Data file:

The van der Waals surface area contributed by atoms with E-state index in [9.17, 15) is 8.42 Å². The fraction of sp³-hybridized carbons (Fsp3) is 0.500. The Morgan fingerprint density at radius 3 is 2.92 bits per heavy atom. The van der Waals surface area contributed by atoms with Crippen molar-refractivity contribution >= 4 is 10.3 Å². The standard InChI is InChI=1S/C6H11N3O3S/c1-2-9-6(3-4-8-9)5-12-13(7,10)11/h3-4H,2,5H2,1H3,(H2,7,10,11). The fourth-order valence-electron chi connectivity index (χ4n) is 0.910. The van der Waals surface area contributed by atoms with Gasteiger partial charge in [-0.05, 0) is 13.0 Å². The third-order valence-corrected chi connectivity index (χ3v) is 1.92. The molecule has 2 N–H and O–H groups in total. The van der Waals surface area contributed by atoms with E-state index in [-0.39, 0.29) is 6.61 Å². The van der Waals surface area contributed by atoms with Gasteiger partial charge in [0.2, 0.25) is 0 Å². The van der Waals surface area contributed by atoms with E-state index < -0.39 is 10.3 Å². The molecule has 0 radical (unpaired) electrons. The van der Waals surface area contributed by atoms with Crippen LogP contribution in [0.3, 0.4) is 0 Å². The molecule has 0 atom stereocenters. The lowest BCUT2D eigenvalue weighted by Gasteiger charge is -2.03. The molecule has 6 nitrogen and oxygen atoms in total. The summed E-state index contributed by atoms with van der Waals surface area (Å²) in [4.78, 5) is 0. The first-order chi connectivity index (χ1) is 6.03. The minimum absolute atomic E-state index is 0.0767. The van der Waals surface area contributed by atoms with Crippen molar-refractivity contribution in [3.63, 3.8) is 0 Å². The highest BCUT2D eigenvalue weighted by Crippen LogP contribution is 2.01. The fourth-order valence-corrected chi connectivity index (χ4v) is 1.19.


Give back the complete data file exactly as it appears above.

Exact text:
The van der Waals surface area contributed by atoms with E-state index in [9.17, 15) is 8.42 Å². The fraction of sp³-hybridized carbons (Fsp3) is 0.500. The Morgan fingerprint density at radius 3 is 2.92 bits per heavy atom. The van der Waals surface area contributed by atoms with Crippen molar-refractivity contribution >= 4 is 10.3 Å². The standard InChI is InChI=1S/C6H11N3O3S/c1-2-9-6(3-4-8-9)5-12-13(7,10)11/h3-4H,2,5H2,1H3,(H2,7,10,11). The fourth-order valence-electron chi connectivity index (χ4n) is 0.910. The van der Waals surface area contributed by atoms with Gasteiger partial charge in [-0.05, 0) is 13.0 Å². The third-order valence-corrected chi connectivity index (χ3v) is 1.92. The molecule has 2 N–H and O–H groups in total. The van der Waals surface area contributed by atoms with E-state index in [-0.39, 0.29) is 6.61 Å². The van der Waals surface area contributed by atoms with Gasteiger partial charge in [0.2, 0.25) is 0 Å². The van der Waals surface area contributed by atoms with E-state index < -0.39 is 10.3 Å². The molecule has 0 radical (unpaired) electrons. The van der Waals surface area contributed by atoms with Crippen LogP contribution in [0.3, 0.4) is 0 Å². The molecule has 0 atom stereocenters. The lowest BCUT2D eigenvalue weighted by Gasteiger charge is -2.03. The molecule has 6 nitrogen and oxygen atoms in total. The summed E-state index contributed by atoms with van der Waals surface area (Å²) in [4.78, 5) is 0. The first-order chi connectivity index (χ1) is 6.03. The minimum absolute atomic E-state index is 0.0767. The van der Waals surface area contributed by atoms with Crippen molar-refractivity contribution in [3.63, 3.8) is 0 Å². The highest BCUT2D eigenvalue weighted by Crippen LogP contribution is 2.01. The fourth-order valence-corrected chi connectivity index (χ4v) is 1.19.